As the Von Braun project pushes on, Hachimaki becomes more and more detached from humanity, only concerned with getting himself on that ship and headed towards Jupiter. He too becomes a selfish dreamer, a change from the unsure rookie in the first volume. With the introduction of Tanabe, we get the opposite end of the spectrum. Tanabe preaches about love and humanity, that there is no use to explore space if it is going to be done alone. Her idealistic naiveté is actually a welcomed change from many other female characters that are more common in manga. In fact, Fee and Tanabe both get my vote as two of the better female characters in all of manga. You may not like them or disagree with their opinions, but they are both strong, independent, and caring. As Hachimaki begins to swallow up his anger, pain, and loneliness, it is Tanabe that is the thorn in his side, always offering in-your-face reminders about love and the bonds between people.

There are a lot of great variety of moments in this volume, but I will briefly mention a couple of my favorites. The first one occurs towards the end of the two-part story surrounding the Space Defense League attacks on the Von Braun project. In the midst of all the action and gunfire, Hachimaki reaches a crossroads where he will either continue to become dead inside from his self-inflicted isolation, or he will begin to understand the importance of humanity and being with others. I don’t want to spoil the moment, but the “help” that Hachimaki receives during this moment of intense drama always has me cheering and is probably my favorite moment in the entire series.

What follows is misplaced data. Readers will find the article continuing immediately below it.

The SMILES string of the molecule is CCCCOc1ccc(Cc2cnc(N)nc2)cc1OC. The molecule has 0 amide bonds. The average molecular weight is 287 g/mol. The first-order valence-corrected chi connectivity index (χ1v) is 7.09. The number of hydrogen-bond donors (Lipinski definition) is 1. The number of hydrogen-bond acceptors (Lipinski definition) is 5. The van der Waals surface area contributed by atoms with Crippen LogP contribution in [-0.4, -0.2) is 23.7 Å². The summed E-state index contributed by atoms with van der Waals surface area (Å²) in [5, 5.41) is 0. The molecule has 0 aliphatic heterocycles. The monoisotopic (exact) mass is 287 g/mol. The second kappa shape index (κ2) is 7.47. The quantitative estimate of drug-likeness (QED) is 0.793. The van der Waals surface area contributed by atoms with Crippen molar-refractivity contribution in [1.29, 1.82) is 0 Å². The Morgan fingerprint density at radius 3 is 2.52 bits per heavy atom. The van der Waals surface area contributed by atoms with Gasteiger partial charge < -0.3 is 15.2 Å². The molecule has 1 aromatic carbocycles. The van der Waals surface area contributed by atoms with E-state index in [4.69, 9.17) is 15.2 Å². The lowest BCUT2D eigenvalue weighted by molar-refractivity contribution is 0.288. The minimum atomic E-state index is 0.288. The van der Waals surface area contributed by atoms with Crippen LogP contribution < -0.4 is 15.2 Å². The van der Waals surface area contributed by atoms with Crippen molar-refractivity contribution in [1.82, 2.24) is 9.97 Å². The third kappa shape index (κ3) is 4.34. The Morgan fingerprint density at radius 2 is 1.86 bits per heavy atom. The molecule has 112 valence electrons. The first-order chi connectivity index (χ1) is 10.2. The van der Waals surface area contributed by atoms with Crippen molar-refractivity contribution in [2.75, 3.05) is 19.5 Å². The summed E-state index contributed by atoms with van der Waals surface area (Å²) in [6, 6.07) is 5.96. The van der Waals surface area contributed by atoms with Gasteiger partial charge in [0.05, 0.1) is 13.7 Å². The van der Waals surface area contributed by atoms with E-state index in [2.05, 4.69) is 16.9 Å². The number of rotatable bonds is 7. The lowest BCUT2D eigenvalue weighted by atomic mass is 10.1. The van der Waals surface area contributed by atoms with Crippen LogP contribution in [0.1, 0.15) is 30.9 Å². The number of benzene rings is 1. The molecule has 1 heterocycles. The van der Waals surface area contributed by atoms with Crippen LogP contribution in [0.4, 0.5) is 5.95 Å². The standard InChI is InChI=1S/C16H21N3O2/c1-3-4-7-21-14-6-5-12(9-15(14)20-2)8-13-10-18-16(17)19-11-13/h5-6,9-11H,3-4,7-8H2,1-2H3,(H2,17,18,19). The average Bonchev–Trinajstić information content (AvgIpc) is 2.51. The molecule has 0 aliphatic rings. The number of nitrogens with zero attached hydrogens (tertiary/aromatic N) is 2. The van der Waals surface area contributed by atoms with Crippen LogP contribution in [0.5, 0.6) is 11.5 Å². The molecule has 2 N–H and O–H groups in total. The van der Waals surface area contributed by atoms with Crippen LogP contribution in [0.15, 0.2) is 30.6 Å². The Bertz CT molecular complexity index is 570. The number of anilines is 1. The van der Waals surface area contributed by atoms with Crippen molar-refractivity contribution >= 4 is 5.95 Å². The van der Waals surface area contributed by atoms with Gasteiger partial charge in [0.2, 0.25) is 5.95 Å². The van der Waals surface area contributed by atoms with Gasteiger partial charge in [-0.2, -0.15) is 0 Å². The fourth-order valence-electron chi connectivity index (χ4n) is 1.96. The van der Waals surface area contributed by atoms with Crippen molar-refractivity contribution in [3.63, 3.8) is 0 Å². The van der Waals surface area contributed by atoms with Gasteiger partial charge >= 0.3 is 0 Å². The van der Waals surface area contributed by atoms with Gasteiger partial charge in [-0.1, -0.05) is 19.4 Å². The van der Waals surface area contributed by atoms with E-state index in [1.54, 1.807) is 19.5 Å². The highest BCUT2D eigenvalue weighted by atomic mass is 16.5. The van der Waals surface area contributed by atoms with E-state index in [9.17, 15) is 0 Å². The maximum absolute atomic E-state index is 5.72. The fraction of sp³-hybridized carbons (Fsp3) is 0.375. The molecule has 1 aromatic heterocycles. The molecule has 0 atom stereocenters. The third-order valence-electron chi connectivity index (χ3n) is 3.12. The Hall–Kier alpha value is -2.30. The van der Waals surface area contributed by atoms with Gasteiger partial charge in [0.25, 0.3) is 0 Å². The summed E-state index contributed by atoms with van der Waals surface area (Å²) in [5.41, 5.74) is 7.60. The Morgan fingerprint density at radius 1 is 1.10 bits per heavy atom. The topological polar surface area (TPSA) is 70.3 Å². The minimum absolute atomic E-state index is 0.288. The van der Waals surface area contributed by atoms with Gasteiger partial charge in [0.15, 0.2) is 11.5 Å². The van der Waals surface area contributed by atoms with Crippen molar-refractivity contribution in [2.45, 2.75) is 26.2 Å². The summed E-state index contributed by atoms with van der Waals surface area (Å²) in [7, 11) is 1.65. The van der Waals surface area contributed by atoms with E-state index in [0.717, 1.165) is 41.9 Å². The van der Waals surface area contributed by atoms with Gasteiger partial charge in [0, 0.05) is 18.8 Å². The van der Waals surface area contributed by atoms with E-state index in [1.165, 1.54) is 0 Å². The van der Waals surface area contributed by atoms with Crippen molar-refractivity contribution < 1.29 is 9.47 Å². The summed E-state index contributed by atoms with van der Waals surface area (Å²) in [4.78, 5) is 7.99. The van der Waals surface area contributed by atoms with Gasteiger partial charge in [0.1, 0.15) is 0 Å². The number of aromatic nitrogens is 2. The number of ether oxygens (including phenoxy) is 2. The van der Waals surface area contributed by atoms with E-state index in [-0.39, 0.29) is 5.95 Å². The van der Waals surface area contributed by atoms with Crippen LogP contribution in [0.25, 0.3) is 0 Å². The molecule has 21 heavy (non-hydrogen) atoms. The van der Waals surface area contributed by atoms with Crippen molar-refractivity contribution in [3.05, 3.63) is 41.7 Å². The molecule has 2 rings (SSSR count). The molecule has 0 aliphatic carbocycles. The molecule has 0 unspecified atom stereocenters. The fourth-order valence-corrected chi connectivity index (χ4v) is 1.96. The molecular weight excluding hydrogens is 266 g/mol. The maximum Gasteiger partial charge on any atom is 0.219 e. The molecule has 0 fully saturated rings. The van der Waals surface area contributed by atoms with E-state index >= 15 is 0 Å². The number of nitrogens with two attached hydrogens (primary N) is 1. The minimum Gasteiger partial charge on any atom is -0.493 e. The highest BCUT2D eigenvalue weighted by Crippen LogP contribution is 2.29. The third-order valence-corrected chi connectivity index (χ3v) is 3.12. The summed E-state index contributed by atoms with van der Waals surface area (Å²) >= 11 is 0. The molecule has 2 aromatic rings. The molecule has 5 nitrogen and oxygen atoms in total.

My other favorite moment in this volume is Hachimaki visiting his family back on Earth. Hachimaki has become so consumed with his dream that he cannot fathom what happens when space is taken away from him. While sitting on the back porch, eating some watermelon under stars with his mother, she reminds him of something that is very important. All great astronauts come back home. Hachimaki doesn’t realize the gravity of that statement, but this moment, along with the one mentioned above, will start a great war of emotions and thoughts inside of his head.

Makoto Yukimura delivers quite an emotional and thoughtful story in this volume, approaching the concept of dreams in a way that tells both sides of the coin in a realistic fashion. The development of Hachimaki from beginning to end in this volume is quite a treat. The introduction of the idealistic Tanabe for Hachimaki to butt heads with provides some good drama and humor, but more importantly she becomes his catalyst and last thread connected to humanity.

I have read this volume quite a bit now, and each time I find something new to chew on and explore. That is what is so great about this story and the multi-dimensional characters that Yukimura has created. It’s very introspective, allowing for the reader to examine themselves as they are in this world through the eyes of these debris collectors. Highly Recommended.


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jnager 3/13/2012 1:35:53 PM